Of course, a place such as this will have plenty of things to notice about it. Whether your interest is in architecture or science, there is plenty to observe around you. What I would like to focus on though is a bit of science history that connects the name of this cafe with Isaac Newton, John Theophilus Desaguliers and the dome of St Paul’s Cathedral (which you can see from the front of St. Nicholas Cole Abbey).

View of the Dome from the cafe

The Dome of St Paul’s, visible from the side of the Wren cafe.

Perhaps we all remember the story told to us at school about how Galileo dropped two balls of different mass from the top of the leaning tower of Pisa. According to the story, the balls fell to the earth at the same time, thereby showing that the acceleration due to gravity was independent of the mass of the object and paving the way for Newton’s theory of gravity. Sadly, it seems that Galileo may never have actually performed the experiment (even if it was “re-created” in 2009). However there is evidence that Isaac Newton did perform exactly this experiment in 1710 from the dome of the soon-to-be-completed St Paul’s Cathedral.

“From the top of St Paul’s church in London in June 1710 there were let fall together two glass globes, one full of quick silver [mercury], the other of air”¹. The globes fell 67m before shattering onto the cathedral floor (I’d hate to have written the risk assessment for that experiment). To avoid the possibility of human error, a trap-door mechanism had been designed to ensure that both globes dropped simultaneously. According to the story of Galileo told to us at school, we can calculate how long it would have taken those globes to drop to the floor: 3.7 seconds, independent of mass. So is this what Newton observed? No! The heavy glass globes took 4 seconds to fall, but lighter ones took 8-8.5 seconds! A few years later and Desaguliers repeated the experiment from slightly higher in the dome (but this time with hog’s bladders rather than glass) and obtained the same result.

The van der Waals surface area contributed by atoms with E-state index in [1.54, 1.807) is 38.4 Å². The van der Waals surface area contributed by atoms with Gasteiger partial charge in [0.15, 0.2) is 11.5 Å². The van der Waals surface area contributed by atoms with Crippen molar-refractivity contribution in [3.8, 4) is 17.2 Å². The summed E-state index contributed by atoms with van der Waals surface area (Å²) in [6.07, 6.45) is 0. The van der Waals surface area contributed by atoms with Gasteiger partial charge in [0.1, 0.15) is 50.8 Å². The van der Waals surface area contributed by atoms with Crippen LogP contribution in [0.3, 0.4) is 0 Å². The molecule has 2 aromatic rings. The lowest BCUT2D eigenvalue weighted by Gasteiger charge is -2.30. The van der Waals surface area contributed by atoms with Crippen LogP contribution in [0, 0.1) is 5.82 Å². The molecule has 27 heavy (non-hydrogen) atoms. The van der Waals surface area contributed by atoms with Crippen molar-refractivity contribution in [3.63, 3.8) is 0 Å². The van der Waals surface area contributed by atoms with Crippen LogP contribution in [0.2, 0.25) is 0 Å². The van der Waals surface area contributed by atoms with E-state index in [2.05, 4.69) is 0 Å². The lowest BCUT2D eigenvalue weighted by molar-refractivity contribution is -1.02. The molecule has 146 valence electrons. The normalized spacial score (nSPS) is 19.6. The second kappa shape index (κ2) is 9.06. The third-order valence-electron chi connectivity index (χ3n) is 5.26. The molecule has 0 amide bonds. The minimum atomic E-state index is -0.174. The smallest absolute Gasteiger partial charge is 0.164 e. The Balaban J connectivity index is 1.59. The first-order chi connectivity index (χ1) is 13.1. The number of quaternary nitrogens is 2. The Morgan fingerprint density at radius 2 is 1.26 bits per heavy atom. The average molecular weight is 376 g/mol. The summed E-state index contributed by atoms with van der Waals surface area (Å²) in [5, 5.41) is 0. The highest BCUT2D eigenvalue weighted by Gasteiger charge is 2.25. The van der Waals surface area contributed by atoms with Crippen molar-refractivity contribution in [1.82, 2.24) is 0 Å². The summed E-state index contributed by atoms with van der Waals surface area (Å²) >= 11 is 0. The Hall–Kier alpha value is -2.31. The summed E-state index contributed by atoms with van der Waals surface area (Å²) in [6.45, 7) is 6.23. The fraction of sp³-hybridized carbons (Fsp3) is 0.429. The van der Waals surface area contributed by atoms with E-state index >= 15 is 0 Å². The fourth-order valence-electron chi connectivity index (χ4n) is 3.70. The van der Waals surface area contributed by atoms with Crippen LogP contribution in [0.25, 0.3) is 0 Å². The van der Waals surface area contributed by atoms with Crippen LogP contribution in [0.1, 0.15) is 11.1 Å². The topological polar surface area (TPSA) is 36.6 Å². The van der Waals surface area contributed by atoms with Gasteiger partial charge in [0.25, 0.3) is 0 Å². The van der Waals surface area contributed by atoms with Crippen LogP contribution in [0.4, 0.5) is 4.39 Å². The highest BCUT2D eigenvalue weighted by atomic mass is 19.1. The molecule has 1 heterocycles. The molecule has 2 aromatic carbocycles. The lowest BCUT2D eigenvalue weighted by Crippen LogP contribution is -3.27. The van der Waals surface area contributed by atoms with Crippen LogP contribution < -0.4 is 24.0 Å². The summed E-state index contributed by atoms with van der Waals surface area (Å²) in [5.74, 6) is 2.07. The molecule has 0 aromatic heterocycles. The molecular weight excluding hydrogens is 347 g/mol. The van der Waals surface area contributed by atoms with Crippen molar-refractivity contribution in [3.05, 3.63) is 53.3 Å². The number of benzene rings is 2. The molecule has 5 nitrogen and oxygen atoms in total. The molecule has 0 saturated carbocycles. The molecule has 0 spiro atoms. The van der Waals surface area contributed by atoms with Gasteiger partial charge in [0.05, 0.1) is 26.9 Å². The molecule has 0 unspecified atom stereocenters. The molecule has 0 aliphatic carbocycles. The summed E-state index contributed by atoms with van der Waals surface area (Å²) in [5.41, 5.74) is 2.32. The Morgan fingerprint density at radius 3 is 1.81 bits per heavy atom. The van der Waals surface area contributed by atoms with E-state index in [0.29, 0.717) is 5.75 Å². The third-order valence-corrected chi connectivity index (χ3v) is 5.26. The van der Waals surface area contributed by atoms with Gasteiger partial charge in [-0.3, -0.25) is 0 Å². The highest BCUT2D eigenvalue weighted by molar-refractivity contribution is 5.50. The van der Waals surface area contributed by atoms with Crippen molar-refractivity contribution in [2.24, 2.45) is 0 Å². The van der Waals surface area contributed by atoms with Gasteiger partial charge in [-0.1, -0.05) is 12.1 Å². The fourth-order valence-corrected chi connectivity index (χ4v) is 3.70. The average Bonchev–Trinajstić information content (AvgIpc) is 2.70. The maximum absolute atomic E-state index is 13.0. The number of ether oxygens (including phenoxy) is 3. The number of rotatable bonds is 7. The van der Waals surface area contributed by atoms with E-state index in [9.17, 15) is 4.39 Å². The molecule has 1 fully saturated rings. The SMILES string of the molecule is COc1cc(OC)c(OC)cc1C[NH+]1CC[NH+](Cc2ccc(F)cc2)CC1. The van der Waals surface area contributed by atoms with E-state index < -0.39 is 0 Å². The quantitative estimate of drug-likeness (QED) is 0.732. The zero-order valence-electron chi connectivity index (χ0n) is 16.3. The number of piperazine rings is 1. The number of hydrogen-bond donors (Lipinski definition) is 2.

View of St Paul's Cathedral London

Another view of St Paul’s. Hard to believe that Newton actually dropped liquid mercury from the dome.

This surprising result can be explained when we realise that Newton was investigating not gravity, but air resistance. While the gravitational acceleration is independent of mass, the upwards force due to the air resistance depends primarily on the object’s size (and velocity). This means that the deceleration caused by the air resistance will be different for two globes of the same size but different mass (Force = mass x acceleration). Heavy objects will fall faster in air (until the objects reach their terminal velocity).

There is a certain irony in the fact that this result is opposite to what we feel should happen based on what we learned at school of Galileo’s experiments challenging the scientific orthodoxy of the time. However the result of Newton and Desaguliers’ experiments do not contradict the theory of Newton or Galileo, they just add an extra layer to the problem. We do not exist in a vacuum, we need to think about the air around us too.

Both Newton and Desaguliers were regular coffee drinkers albeit at different coffee houses. Desaguliers frequented the Bedford Coffee House in the north east corner of Covent Garden while Newton regularly retired to the Grecian in Devereux Court (just off Fleet Street). Coffee houses were places that the latest science, politics or philosophy were discussed and debated. The Wren describes itself on its website as existing to “serve the ministry of St Nick’s talks“. Sadly I experienced no discussion or debate on my visit (just a very nice, but solitary, lunch and good coffee) but it is interesting to see the tradition of the 17-18th century coffee houses continued in this Wren designed church and cafe.

The Wren cafe can be found inside St Nicholas Cole Abbey, 114 Queen Victoria St. EC4V 7BJ

[1] The Dawn of Fluid Dynamics, Michael Eckert, Wiley-VCH (2006)

Coffee house info: London Coffee Houses by Bryant Lillywhite (pub. 1963)